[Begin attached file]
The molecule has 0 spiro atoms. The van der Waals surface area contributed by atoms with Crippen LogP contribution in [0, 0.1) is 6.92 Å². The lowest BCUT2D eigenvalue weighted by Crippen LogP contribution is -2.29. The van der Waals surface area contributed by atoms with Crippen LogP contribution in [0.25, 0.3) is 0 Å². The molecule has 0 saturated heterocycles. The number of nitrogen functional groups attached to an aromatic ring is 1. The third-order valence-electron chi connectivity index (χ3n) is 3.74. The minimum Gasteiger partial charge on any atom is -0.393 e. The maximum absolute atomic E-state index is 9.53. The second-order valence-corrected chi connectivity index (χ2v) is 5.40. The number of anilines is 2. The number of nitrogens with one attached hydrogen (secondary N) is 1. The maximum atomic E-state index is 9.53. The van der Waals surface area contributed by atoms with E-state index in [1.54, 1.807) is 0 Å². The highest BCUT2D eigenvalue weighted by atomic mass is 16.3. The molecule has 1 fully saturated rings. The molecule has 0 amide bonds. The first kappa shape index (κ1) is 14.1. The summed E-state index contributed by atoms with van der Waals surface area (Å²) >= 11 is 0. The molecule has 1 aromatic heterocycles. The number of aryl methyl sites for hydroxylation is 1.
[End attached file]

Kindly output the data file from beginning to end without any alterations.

The molecule has 0 spiro atoms. The van der Waals surface area contributed by atoms with Crippen LogP contribution in [0, 0.1) is 6.92 Å². The lowest BCUT2D eigenvalue weighted by Crippen LogP contribution is -2.29. The van der Waals surface area contributed by atoms with Crippen LogP contribution in [0.25, 0.3) is 0 Å². The molecule has 0 saturated heterocycles. The number of nitrogen functional groups attached to an aromatic ring is 1. The third-order valence-electron chi connectivity index (χ3n) is 3.74. The minimum Gasteiger partial charge on any atom is -0.393 e. The maximum absolute atomic E-state index is 9.53. The second-order valence-corrected chi connectivity index (χ2v) is 5.40. The number of anilines is 2. The number of nitrogens with one attached hydrogen (secondary N) is 1. The maximum atomic E-state index is 9.53. The van der Waals surface area contributed by atoms with E-state index in [1.54, 1.807) is 0 Å². The highest BCUT2D eigenvalue weighted by atomic mass is 16.3. The molecule has 1 fully saturated rings. The molecule has 0 amide bonds. The first kappa shape index (κ1) is 14.1. The summed E-state index contributed by atoms with van der Waals surface area (Å²) >= 11 is 0. The molecule has 1 aromatic heterocycles. The number of aryl methyl sites for hydroxylation is 1.